If you’re a minimalist hiker who prioritizes reliability and efficiency over comfort, a foam pad is probably your best bet.
Just keep in mind that foam pads don’t last too long with regular use. Over time the pressure of your body compresses the foam down, so while it will continue insulating your body to a degree, it’s only going to get less comfortable the longer you own it.
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Sleeping Pad Sizes
Generally speaking, sleeping pads come in three sizes: Regular, long, and short.
Regular sleeping pads are typically 72 inches long, and are designed to insulate from head to toe for anyone up to six feet tall.
Long sleeping pads add another six inches to the regular pad length, and are the best choice for hikers at or above six feet who want insulation for their entire body.
Short sleeping pads are roughly ¾ the size of a regular pad, and are designed to support and insulate from the head to below the hips, but don’t offer support or insulation from the ground for the legs and feet.
Of course there’s some variation in sizing between brands, but many hikers prefer long pads for the extra space so long as they can fit them into their shelters.
Long pads also tend to be several inches wider than regular or short pads. If you’ve got broad shoulders or tend to roll around a good bit when you sleep, keep the width of your pad in mind.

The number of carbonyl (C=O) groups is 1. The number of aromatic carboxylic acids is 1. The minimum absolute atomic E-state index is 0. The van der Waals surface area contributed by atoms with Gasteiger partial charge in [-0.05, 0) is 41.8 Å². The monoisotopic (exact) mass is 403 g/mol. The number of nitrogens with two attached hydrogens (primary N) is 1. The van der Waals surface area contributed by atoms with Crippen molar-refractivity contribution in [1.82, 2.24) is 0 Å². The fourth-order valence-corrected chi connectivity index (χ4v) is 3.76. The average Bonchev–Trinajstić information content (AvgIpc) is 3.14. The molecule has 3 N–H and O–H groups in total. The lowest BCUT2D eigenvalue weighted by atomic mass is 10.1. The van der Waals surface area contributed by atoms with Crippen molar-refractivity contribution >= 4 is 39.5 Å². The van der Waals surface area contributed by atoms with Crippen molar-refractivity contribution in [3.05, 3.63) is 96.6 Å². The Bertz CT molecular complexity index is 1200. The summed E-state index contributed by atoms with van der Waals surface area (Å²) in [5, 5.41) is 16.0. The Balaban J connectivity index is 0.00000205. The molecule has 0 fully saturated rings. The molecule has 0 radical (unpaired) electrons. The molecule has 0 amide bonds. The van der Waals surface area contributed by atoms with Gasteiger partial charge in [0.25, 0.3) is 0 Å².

Most regular pads are about 20 inches wide, while long models tend to be closer to the 25 inch mark. Some brands even offer “wide-regular” and “wide-long” options, so make sure to shop around if a wider pad sounds like the best fit.
Warmth Ratings Explained
Any sleeping bag worth buying will have a warmth rating listed on the package, which is expressed as an “R-value” on a scale of about 1 to 6.
There’s a series of scientific testing behind how R-values are determined, but lucky for us, understanding R-values is simple: The higher the number, the warmer the pad. So a sleeping pad with an R-value of 4 will be twice as warm as an R-value of 2 and four times as warm as a 1.
Depending on how warm/cold you sleep (and how warm your sleeping bag is), the ideal R-value for your sleep system will vary.
As a general rule of thumb, if you’re sleeping in fairly cold weather you’re likely want a pad with an R value around 4 (higher if you’ll be in below freezing temperatures), whereas typical summer and spring hikers should be able to get away with something between a 2 and 3 rating.
How Much Should A Sleeping Pad Weigh?
If you’re using your sleeping pad for backpacking, you’re going to want it to be as light as you can afford.
Obviously your budget will have a lot to do with just how much pad you can buy here, but know that the top-of-the-line inflatable pads on the market today weigh in under 10 ounces.
Again, if weight is your top concern, closed-cell foam pads typically weigh the least, around 14 ounces, and are outrageously affordable.
If you’re a side sleeper or just prefer the benefits of an air pad, I would recommend trying to find as comfortable a pad as you can that is somewhere in the neighborhood of 24 ounces (1.5 lbs) or less.
There are some great pads out there around the two-pound mark of course, but the more weight you add to your pack, the less you’ll have to spare for your sleeping bag, tent, and backpack, which are typically the heaviest items on your gear list.